Dr. Marjorie Hass, president of the Council of Independent Colleges, delivered the inauguration’s keynote speech. Introduced by President Emerita Nancy Oliver Gray, Hass praised the event as “a momentous day for this campus and for all of higher education. Hollins has a storied history of devotion to the intellectual progress of women and a commitment to creativity, self-expression, and problem solving. Beyond degrees and career preparation, a Hollins education aims at the spirit. Here students are helped to see that their insights, their words, and their actions matter. Hollins cultivates habits of mind such as humility, consistency, compassion, and respect.”
Hass stated that leaders with courage and grace such as Hinton will be essential in addressing the challenges and pressures that liberal arts colleges face both today and in the future. “The graceful leader shines her light on the things that matter. She makes a space for others to shine, to make good, and to make a gift of themselves. Everyone has a place at her table. She finds the best in us and she inspires us to give each other the benefit of the doubt and to give others more than they are strictly due.
“How fortunate we are to have Mary as our model and our friend.”
Other highlights of the inauguration ceremony included:
- A land acknowledgement by Cecelia Long ’70, the first African-American graduate of Hollins and a former member of the school’s Board of Trustees. Long recognized the Tutelo/Monacan people, as well as other Indigenous peoples, whose land on which Hollins now resides.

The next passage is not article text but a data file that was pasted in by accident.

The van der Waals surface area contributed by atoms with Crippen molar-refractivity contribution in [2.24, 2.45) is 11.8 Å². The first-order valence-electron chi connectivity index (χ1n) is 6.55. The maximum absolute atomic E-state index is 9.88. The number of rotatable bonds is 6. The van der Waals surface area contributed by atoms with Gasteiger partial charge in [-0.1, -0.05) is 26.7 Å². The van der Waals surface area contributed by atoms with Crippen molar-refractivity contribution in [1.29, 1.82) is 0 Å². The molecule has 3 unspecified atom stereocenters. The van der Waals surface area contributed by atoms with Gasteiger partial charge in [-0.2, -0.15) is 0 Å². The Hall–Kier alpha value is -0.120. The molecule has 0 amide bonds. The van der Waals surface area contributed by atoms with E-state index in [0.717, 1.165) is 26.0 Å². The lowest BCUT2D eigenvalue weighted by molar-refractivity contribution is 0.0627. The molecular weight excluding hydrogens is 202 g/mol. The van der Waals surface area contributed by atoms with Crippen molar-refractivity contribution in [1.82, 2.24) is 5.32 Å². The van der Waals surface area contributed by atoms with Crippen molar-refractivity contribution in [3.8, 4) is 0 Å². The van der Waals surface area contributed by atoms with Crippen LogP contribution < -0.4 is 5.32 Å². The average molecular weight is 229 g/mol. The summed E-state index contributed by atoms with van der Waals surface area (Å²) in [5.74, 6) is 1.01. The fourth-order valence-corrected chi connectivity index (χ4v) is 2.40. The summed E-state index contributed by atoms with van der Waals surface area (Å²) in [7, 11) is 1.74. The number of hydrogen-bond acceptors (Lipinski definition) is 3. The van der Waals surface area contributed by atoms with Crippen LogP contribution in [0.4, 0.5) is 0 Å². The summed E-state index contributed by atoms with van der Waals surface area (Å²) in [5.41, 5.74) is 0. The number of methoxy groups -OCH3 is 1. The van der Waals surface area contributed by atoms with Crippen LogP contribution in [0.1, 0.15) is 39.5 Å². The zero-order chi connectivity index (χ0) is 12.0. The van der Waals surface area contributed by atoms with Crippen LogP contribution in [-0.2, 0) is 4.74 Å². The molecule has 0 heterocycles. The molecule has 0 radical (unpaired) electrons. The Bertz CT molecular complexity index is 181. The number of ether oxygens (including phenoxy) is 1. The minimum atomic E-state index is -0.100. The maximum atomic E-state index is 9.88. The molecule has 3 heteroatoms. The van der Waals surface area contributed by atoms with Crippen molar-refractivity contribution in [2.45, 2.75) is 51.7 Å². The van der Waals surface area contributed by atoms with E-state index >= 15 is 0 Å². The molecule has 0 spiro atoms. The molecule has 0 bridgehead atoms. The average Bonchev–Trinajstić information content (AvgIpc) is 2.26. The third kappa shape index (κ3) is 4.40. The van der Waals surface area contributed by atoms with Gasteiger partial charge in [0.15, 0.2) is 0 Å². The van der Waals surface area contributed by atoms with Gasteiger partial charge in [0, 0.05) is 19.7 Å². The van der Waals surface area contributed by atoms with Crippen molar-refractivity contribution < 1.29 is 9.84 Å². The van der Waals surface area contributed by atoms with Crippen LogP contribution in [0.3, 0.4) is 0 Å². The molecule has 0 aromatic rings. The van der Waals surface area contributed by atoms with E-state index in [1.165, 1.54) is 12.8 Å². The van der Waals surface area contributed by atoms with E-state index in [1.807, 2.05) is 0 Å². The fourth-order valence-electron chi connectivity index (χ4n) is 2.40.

- A reading by former U.S. Poet Laureate and current member of the Hollins Board of Trustees Natasha Trethewey M.A. ’91.
- Community greetings from Student Government Association President Leena Gurung ’22 (on behalf of students); Professor of Music and Chair of the Faculty Judith Cline (on behalf of faculty); Joe Vinson, custodian (on behalf of staff); Antoinette Hillian ’00, president of the Alumnae/i Association Board of Directors and member of the Hollins Board of Trustees (on behalf of alumnae/i); Hollins Magisterial District Representative Phil C. North (on behalf of Roanoke County); Sherman P. Lea Sr., mayor of Roanoke, and Patricia White-Boyd, vice mayor of Roanoke (on behalf of the City of Roanoke); and Betsy B. Carr ’68, member of the Virginia House of Delegates (on behalf of the commonwealth of Virginia).
- Music by Helena Brown ’12, soprano, of New York’s Metropolitan Opera; and the Hollins University Choirs.